"Triglycerides traditionally have been viewed as second-class citizens," said Dr. Michael Miller, director of preventive cardiology at the University of Maryland Medical Center and lead author of the study report, which appears in the Feb. 12 issue of the Journal of the American College of Cardiology. "LDL cholesterol has always taken center stage. We know that LDL is intimately involved in bringing cholesterol to scavenger cells, which deposit them to form plaques in the arteries. This study shows that triglycerides in and of themselves are also to blame."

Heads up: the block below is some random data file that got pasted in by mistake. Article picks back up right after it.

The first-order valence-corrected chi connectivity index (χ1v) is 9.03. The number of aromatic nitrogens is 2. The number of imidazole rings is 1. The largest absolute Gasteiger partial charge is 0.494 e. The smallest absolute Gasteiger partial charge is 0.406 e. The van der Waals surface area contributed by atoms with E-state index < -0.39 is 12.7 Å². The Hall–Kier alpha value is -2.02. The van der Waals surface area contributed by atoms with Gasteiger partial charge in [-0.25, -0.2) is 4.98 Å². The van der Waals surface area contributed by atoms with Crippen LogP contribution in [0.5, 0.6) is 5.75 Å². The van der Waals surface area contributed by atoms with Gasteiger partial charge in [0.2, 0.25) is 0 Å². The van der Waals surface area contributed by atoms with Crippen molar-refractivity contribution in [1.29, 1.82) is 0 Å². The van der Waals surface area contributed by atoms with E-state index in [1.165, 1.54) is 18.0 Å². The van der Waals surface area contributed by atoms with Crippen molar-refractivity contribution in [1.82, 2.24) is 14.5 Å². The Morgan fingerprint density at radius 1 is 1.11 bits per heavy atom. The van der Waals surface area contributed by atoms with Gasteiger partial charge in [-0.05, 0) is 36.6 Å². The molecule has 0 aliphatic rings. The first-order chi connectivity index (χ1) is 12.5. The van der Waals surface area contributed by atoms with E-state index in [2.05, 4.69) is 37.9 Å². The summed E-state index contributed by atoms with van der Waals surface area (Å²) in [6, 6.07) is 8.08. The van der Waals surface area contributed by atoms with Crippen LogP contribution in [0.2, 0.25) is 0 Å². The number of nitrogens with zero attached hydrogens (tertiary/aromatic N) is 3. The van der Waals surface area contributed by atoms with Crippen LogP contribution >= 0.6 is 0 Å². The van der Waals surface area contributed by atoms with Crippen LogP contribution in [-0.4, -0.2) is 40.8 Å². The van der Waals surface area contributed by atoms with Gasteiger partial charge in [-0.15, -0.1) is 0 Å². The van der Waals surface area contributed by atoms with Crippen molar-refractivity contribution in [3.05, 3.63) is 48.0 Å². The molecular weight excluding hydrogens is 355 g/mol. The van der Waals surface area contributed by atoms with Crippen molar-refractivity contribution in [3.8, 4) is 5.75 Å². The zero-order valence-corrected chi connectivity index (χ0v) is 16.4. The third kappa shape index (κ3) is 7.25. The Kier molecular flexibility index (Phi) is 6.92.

When triglyceride levels rise too high, however, they may increase the risk of heart disease.